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Archive for the ‘Microbiology’ Category

The weather in Brisbane has been hot, humid and rainy for the last few days – ideal weather for fungi and for fungi spotting. 

Last Friday, 24th March, my eyes were pealed on my walk to work and during my lunch break for any and every kind of fungi. Mushrooms galore, chanterelles, mycena, bird nest fungi, plate fungi and slime mould, but no stinkhorns. 

 

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I blogged about my first day of volunteering at the World Science Festival Brisbane here. Now for a rundown on Day Two of volunteering. 

My one and only shift for the day was with the Microbiologist Apprentice program at QIMR Berghoffer where high school kids and their parents looked at the anti-microbial properties of plants, and used a fluorescent product to detect if the bacterial cells were alive or dead. The attendees even got to do a sixteen streak inoculation of an agar plate with the sample bacterial culture. 

I helped seal their plates and clean up the lab afterwards. It was very cool to be back in a micro lab. It all came rushing back. And I got to catch a glimpse of some small agarose gel tanks and PCR machines. It takes me back! It’s been eleven years since I was in a lab!

Then it was on to Southbank to catch up with a good friend and some Street Science. We saw some fluorescent coral, some starfish, hermit crabs, a 3D printer and all kinds of cool science and engineering stuff. I would have loved this stuff when I was a kid and a teenage science nerd! No wonder the kids love Street Science!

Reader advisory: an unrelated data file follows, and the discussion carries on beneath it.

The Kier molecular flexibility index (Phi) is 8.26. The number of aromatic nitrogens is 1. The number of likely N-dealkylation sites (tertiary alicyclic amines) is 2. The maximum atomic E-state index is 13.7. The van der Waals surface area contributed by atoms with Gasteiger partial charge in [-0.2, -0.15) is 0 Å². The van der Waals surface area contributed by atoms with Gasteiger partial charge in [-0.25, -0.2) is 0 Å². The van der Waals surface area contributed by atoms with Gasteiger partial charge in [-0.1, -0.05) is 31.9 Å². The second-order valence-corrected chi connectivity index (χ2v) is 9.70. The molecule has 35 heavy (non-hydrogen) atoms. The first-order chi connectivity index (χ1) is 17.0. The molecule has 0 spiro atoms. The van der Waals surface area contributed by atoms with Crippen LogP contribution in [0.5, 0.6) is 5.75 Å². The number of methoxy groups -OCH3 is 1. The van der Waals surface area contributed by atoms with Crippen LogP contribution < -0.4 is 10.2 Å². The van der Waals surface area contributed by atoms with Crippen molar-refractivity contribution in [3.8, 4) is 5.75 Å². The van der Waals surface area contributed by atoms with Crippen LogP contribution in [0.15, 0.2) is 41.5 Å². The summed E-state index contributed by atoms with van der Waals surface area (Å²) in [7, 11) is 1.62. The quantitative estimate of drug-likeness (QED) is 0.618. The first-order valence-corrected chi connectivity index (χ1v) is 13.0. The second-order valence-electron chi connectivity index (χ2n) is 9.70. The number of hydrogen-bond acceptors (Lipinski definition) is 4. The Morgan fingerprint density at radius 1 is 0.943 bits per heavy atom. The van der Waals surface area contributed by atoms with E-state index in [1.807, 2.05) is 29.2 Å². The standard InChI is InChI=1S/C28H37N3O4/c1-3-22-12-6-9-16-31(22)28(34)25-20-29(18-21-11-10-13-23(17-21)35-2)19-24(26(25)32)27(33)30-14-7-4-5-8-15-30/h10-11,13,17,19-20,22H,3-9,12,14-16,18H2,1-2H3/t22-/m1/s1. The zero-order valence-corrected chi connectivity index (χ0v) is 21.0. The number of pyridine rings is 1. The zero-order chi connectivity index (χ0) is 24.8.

Can’t wait to be involved in the Festival next year!

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I spotted the fungus – one of the most spectacular of all fungi – the lattice stinkhorn (Colus pusillus) in a damp native flower bed beside the footpath. My morning, filled with sad goodbyes to my partner and dog, had suddenly got brighter! Nature never ceases to amazing me and uplift my spirits. 


Lattice stinkhorn (Colus pusillus) spotted at Caloundra on the Sunshine Coast, Queensland, Australia.

Check out this great document from the Queensland Mycological Society on Colus pusillus here.

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While walking back to my office from  training session, I noticed some Stinkhorn fungi in a flower bed. In fact there were multiple specimens of two different species of Stinkhorn fungi located in close proximity to each other (see fourth photo) –

  • Asteroe rubra – a red star shaped Stinkhorn fungus
  •  Phallus rubicundus – a red phallic shaped Stinkhorn fungus

   
    
   

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Red Stinkhorn fungi (Phallus rubicundus) spotted on a flower bed. I even spotted some flys attracted by the pungent foul smelling or dour omitted by the fungus specimens.    

    
    
 

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Plate fungi on fallen logs amongst bush on the Sunshine Coast, Queensland. Spotting while walking our puppy and spending lazy days at Currimundi Lake near Calounda.

  
   

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